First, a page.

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13 Minnesota arts books; ‘All Is Calm’ at the Pantages

Has there ever been a year when more books were published by Minnesotans about Minnesota? Pity the judges of this year’s Minnesota Book Awards. Part year-end review, part last-minute-shopping list, here are a baker’s dozen titles plucked from the abundance, specifically about arts and culture, in alpha order because this is not a ranking.

•  “100 Things to Do in the Twin Cities Before You Die” by Tom Weber. From Al’s Breakfast to Winterskate, this book by MPR news host Weber will keep you busy. It’s fun to be a tourist in your own town.

•  “All the Lights On: Reimagining Theater with Ten Thousand Things” by Michelle Hensley. History and inspiration from the founder and artistic director of the visionary theater.

•  “The Art of Wonder: Inspiration, Creativity, and the Minneapolis Institute of Art.” Mia’s 100th birthday book includes contributions from the late New York Times journalist David Carr, photographer Alec Soth, hip-hop artist Dessa and more, plus reflections from curators.

•  “Blues Vision: African American Writing From Minnesota,” edited by Alexs Pate with coeditors Pamela R. Fletcher and J. Otis Powell‽ A unique and indispensable regional collection of poetry, essays and stories.

•  “Brave New Workshop: Promiscuous Hostility and Laughs in the Land of Loons” by Rob Hubbard, foreword by Al Franken. Journalist Hubbard tells the fascinating and well-researched story of our famous comedy theater.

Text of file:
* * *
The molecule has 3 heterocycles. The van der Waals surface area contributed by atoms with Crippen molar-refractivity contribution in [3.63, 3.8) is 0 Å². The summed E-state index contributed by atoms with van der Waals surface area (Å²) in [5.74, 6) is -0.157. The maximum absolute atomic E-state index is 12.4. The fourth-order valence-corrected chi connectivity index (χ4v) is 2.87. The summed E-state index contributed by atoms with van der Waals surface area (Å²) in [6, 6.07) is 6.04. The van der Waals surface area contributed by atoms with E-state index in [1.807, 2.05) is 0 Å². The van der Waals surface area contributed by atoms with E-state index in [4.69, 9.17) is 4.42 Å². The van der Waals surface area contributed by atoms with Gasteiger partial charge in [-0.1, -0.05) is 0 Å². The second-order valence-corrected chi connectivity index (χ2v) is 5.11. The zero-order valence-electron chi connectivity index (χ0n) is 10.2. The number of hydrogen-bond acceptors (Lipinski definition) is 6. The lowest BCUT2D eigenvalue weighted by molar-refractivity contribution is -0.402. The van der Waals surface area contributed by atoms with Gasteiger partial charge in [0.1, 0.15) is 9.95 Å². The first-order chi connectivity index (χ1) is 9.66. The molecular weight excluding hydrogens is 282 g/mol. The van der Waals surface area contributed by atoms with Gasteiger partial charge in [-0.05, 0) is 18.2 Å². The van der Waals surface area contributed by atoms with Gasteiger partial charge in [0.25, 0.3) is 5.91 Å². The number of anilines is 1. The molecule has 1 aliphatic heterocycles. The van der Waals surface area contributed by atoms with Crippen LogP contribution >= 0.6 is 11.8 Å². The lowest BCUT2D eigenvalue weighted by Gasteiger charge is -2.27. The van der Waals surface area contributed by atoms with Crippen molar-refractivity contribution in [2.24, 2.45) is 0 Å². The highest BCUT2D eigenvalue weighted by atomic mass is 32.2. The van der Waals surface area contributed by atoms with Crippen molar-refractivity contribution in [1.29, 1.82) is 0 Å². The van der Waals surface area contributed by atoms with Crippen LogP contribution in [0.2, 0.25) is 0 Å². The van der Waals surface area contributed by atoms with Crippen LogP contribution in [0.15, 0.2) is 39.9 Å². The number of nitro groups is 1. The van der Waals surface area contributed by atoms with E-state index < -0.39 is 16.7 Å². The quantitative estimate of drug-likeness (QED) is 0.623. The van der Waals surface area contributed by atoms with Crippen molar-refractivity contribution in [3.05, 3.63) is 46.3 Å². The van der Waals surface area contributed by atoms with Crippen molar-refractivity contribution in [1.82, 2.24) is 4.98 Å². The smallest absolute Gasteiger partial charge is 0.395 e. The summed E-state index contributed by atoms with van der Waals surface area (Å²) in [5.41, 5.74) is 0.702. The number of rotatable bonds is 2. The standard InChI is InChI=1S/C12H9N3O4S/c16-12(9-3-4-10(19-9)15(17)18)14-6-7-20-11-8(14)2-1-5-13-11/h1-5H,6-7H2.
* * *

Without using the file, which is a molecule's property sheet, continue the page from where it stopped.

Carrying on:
•  “Downtown: Minneapolis in the 1970s.” Photos by Mike Evangelist, text by Andy Sturdevant. Evangelist’s photos, snapped when he was a 17-year-old “introvert with a camera,” are joined by Sturdevant’s insightful comments.

•  “Dylan: Disc by Disc” by Jon Bream. The Star Tribune’s veteran music critic invites other experts – scholars, musicians, and critics – to discuss all 36 of Dylan’s LPs.

•  “Everybody’s Heard about the Bird: The True Story of 1960s Rock ’N’ Roll in Minnesota” by Rick Shefchik. The Gestures, the Castaways, the Underbeats, the Trashmen: a former Pioneer Press reporter goes deep into our 1960s rock scene.

•  “In Winter’s Kitchen: Growing Roots and Breaking Bread in the Northern Heartland” by Beth Dooley. Food has become such a huge part of our culture – the Twin Cities are such foodie towns – that we had to include Dooley’s stories of those responsible.

•  “John H. Howe, Architect: From Taliesin Apprentice to Master of Organic Design” by Jane King Hession and Tim Quigley. Howe was “the pencil in Frank Lloyd Wright’s hand” before establishing his own architectural practice in Minnesota.

•  “Minnesota Modern: Architecture and Life at Midcentury” by Larry Millett. Another beautiful book from Millett (last year’s was “Minnesota’s Own: Preserving Our Grand Homes”), this time celebrating our state’s midmod treasures, from suburban ramblers to commercial buildings.

•  “Offstage Voices: Life in Twin Cities Theater” by Peg Guilfoyle, foreword by Sally Wingert. An in-depth look at our local scene, with firsthand stories from many theater professionals.

•  “Saint Paul Almanac: A Ten-Year Retrospective.” Stories, poems, and visual art from ten years of cheering for St. Paul.

***

Living in Minneapolis, we’ve always been jealous that St. Paul has poetry on its sidewalks. Why can’t we do that? How hard would it be? And now St. Paul is at it again, with a new Saint Paul Almanac program called “Impressions” that will put poetry (and art!) in trains and buses starting in 2016.

With seed funding from a Knight Arts Challenge grant, the Almanac will work with 24 local writers and 24 local artists to produce six broadsides each quarter (24 per year) for placement inside 100 trains and buses. Some of the broadsides will be reproduced in larger form for light rail station kiosks. Quarterly parties with readings will celebrate the poets and artists. A concluding film showcasing artists and writers in live performance will be available for viewing at train kiosk screens.